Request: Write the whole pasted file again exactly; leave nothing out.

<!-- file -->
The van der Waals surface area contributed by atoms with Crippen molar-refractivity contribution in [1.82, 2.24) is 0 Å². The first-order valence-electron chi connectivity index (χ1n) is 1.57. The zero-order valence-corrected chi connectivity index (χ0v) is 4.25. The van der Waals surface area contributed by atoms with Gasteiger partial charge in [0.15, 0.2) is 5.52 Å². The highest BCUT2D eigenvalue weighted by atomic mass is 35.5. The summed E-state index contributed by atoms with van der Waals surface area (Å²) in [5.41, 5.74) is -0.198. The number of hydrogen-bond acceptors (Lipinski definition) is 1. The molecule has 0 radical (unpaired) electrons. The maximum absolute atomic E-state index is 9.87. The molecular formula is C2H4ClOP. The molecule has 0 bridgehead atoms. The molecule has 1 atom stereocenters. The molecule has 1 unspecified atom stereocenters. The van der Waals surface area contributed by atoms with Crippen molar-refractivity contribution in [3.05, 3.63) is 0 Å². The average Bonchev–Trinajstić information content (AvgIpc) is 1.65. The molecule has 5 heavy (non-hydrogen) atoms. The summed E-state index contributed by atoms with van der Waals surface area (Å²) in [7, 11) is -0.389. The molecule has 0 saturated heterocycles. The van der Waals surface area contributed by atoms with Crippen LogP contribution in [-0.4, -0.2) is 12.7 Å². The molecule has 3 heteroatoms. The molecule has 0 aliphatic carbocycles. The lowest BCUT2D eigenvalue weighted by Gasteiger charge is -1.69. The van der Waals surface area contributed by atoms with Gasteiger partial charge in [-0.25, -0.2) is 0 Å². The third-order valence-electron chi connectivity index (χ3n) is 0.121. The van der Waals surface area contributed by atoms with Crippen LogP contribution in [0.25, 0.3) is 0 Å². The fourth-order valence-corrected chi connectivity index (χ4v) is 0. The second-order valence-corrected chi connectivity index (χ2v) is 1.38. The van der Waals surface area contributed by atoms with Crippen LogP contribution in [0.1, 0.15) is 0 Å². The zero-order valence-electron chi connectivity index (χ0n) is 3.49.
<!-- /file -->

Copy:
The van der Waals surface area contributed by atoms with Crippen molar-refractivity contribution in [1.82, 2.24) is 0 Å². The first-order valence-electron chi connectivity index (χ1n) is 1.57. The zero-order valence-corrected chi connectivity index (χ0v) is 4.25. The van der Waals surface area contributed by atoms with Gasteiger partial charge in [0.15, 0.2) is 5.52 Å². The highest BCUT2D eigenvalue weighted by atomic mass is 35.5. The summed E-state index contributed by atoms with van der Waals surface area (Å²) in [5.41, 5.74) is -0.198. The number of hydrogen-bond acceptors (Lipinski definition) is 1. The molecule has 0 radical (unpaired) electrons. The maximum absolute atomic E-state index is 9.87. The molecular formula is C2H4ClOP. The molecule has 0 bridgehead atoms. The molecule has 1 atom stereocenters. The molecule has 1 unspecified atom stereocenters. The van der Waals surface area contributed by atoms with Crippen molar-refractivity contribution in [3.05, 3.63) is 0 Å². The average Bonchev–Trinajstić information content (AvgIpc) is 1.65. The molecule has 5 heavy (non-hydrogen) atoms. The summed E-state index contributed by atoms with van der Waals surface area (Å²) in [7, 11) is -0.389. The molecule has 0 saturated heterocycles. The van der Waals surface area contributed by atoms with Crippen LogP contribution in [-0.4, -0.2) is 12.7 Å². The molecule has 3 heteroatoms. The molecule has 0 aliphatic carbocycles. The lowest BCUT2D eigenvalue weighted by Gasteiger charge is -1.69. The van der Waals surface area contributed by atoms with Gasteiger partial charge in [-0.25, -0.2) is 0 Å². The third-order valence-electron chi connectivity index (χ3n) is 0.121. The van der Waals surface area contributed by atoms with Crippen LogP contribution in [0.25, 0.3) is 0 Å². The fourth-order valence-corrected chi connectivity index (χ4v) is 0. The second-order valence-corrected chi connectivity index (χ2v) is 1.38. The van der Waals surface area contributed by atoms with Crippen LogP contribution in [0.1, 0.15) is 0 Å². The zero-order valence-electron chi connectivity index (χ0n) is 3.49.